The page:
Researched by John Ball, 2013
Early in 2013, the new occupant of a converted barn near Brecon contacted the BLFHS in the hope of discovering something about the history of his property. The request stimulated my interest enough to take up the challenge and research the history of the former farm known as Cefn Cantref.
A few weeks later, I presented my findings to the client in the form of a 'timeline' report plus full source documentation. I have since expanded the report and adapted it for publication here on our website, as an interesting piece of local history and an example of 'house history' research methodology.
Locating Cefn Cantref
The first task was to identify the position of the former farm buildings on a modern Ordnance Survey map (left), accessed through the Streetmaps website, and a satellite image (right) from the Google Maps website.
The two maps, which cover the same area of land, show Cefn Cantref to be situated southeast of Bailyhelig Farm, and about two kilometres due south of Brecon. The boundaries of the surrounding fields are easy to identify on both maps.
I then examined the same location on a late 19th-century large-scale Ordnance Survey map (below) on the Old-Maps website.
Below: This large scale map, published in 1889, is from the Ordnance Survey 1:2500-scale series.
Above: This enlarged section of the map shows the cluster of buildings enclosing the farmyard, and the surrounding garden or 'nursery'. To the south, a large pond, just across the lane from the farm, is still a prominent feature of the local landscape today.
Identifying the parish and tithe district
The next major step would be to examine the Cefn Cantref area on a tithe map. If Cefn Cantref could be identified on the tithe map, I could find out who owned the land and who occupied the farm when the tithe survey was conducted circa 1840. But first I had to discover in which tithe district Cefn Cantref was located. Tithe districts generally correspond to parishes, so I used the parish boundary maps published on CD by Kain and Oliver in 2000. The authors researched the boundaries of parishes and their subdivisions for the whole of England and Wales, and they superimposed the boundaries on...
and its link to the 'Beat Generation'
by John Ball, August 2014
Recently, I received a request for help to identify the location in Wales of the scene depicted in the photograph (right). It was taken in 1961 and the writer of my email was not the photographer. He was Jim Pennington, a printer, publisher and bibliophile based in London.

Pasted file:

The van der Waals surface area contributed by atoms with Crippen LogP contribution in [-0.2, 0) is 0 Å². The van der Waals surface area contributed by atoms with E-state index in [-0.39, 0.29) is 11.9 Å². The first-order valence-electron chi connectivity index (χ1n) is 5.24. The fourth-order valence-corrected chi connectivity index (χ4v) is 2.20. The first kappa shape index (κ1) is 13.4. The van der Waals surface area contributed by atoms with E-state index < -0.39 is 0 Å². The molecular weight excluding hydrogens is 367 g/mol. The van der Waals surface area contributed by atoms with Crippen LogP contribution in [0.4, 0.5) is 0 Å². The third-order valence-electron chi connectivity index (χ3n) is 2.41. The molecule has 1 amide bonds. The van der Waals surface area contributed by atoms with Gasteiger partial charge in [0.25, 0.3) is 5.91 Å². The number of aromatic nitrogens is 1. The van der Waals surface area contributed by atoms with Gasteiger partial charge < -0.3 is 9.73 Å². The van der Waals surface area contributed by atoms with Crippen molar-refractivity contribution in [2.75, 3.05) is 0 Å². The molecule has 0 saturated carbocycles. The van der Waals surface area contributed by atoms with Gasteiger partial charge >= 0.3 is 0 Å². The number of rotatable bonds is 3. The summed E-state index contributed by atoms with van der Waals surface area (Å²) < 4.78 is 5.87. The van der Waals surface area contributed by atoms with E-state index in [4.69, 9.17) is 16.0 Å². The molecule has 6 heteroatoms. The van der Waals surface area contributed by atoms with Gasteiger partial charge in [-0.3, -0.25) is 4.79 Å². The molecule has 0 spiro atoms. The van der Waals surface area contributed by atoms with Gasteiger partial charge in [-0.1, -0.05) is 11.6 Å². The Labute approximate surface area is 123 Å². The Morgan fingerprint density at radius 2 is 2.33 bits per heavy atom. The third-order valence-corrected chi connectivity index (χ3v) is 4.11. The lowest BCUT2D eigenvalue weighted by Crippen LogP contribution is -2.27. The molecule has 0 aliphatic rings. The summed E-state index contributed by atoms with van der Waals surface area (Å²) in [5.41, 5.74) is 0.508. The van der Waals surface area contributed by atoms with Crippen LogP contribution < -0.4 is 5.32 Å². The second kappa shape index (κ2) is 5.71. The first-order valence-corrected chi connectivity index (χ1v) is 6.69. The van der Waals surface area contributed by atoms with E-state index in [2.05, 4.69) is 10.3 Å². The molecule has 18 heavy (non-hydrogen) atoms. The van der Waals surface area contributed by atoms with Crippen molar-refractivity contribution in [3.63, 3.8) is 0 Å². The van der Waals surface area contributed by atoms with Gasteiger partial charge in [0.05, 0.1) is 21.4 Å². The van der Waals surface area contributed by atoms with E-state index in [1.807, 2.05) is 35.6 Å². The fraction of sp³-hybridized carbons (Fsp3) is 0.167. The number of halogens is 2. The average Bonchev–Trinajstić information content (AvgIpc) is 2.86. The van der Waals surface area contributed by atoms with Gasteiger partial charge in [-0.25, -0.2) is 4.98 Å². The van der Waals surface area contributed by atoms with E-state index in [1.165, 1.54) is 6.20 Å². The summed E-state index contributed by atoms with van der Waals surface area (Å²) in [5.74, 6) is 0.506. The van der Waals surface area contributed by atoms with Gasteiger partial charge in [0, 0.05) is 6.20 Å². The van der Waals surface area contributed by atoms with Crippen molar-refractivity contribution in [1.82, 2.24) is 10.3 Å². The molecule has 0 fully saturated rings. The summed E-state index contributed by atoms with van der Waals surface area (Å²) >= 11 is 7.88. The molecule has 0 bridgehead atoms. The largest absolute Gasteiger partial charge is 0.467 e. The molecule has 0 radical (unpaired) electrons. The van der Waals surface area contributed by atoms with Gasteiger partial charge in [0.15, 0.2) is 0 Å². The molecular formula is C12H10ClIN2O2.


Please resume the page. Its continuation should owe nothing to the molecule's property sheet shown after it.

Residents and visitors in Brecon will recognise at once that this is the entry to Bethel Square off Lion Street, the square that was once the site of Bethel Calvinistic Methodist Chapel (now Boots the Chemist). Originally the archway was the entry to the historic Golden Lion Inn, a coaching inn where guests could disembark under the arch and out of the weather. The horses could also be stabled overnight in the yard through the archway.
Notably in the photograph there is also the signboard of the Breconshire Coal & Lime Company Limited. An advertisement (left) in 'The Official Guide to Breconshire' published in the 1960s gives the location of its head office as 'Lion Chambers'. The enlargement of a segment of the 1961 photo (below left) certifies the identity of the chapel as it shows one of the distinctive windows of Bethel Chapel (outlined in blue). The same window is clearly evident in the photograph of Bethel Chapel (below right) taken by Peter Richards of Brecon in the mid 1970s.
Below are three photos of the Bethel Arch, an iconic image of a walkway distinctive to Brecon, but which has undergone great change through the years: from 1961 (left) to the present day (right). The arch is now taller and narrower than the original.
To Jim Pennington, my thanks for sending me the email and photo, and double thanks for arranging the permission from Harriet Crowther for the photograph to be used in the BLFHS collection of old images of Brecon.
The Man in the Archway
But like me, you will be especially intrigued as to identity of the gentleman in the trilby underneath the arch. Was he a local resident who just happened to be in the shot, or was he the real subject of the photograph? Jim Pennington knew all about him. I was even more intrigued by his reply to my query.....